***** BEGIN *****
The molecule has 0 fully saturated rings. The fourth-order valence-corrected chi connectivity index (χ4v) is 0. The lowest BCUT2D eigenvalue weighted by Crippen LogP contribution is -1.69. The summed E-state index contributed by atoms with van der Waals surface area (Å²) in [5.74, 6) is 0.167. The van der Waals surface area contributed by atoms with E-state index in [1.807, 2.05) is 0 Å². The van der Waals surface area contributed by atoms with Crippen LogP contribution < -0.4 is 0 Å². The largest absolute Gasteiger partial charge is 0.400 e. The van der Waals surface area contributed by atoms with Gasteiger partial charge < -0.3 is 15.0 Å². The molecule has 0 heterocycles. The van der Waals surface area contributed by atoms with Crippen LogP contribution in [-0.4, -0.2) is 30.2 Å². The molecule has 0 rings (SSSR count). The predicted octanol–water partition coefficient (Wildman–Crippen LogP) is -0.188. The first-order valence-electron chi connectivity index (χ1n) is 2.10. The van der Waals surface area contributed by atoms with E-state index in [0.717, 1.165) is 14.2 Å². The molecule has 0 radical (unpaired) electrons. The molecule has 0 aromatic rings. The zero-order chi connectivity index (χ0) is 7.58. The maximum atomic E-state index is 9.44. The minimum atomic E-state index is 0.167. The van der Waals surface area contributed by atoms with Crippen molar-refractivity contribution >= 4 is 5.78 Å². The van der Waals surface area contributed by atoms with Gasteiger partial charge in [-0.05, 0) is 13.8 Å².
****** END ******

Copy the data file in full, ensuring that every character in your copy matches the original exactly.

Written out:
The molecule has 0 fully saturated rings. The fourth-order valence-corrected chi connectivity index (χ4v) is 0. The lowest BCUT2D eigenvalue weighted by Crippen LogP contribution is -1.69. The summed E-state index contributed by atoms with van der Waals surface area (Å²) in [5.74, 6) is 0.167. The van der Waals surface area contributed by atoms with E-state index in [1.807, 2.05) is 0 Å². The van der Waals surface area contributed by atoms with Crippen LogP contribution < -0.4 is 0 Å². The largest absolute Gasteiger partial charge is 0.400 e. The van der Waals surface area contributed by atoms with Gasteiger partial charge < -0.3 is 15.0 Å². The molecule has 0 heterocycles. The van der Waals surface area contributed by atoms with Crippen LogP contribution in [-0.4, -0.2) is 30.2 Å². The molecule has 0 rings (SSSR count). The predicted octanol–water partition coefficient (Wildman–Crippen LogP) is -0.188. The first-order valence-electron chi connectivity index (χ1n) is 2.10. The van der Waals surface area contributed by atoms with E-state index in [0.717, 1.165) is 14.2 Å². The molecule has 0 radical (unpaired) electrons. The molecule has 0 aromatic rings. The zero-order chi connectivity index (χ0) is 7.58. The maximum atomic E-state index is 9.44. The minimum atomic E-state index is 0.167. The van der Waals surface area contributed by atoms with Crippen molar-refractivity contribution >= 4 is 5.78 Å². The van der Waals surface area contributed by atoms with Gasteiger partial charge in [-0.05, 0) is 13.8 Å².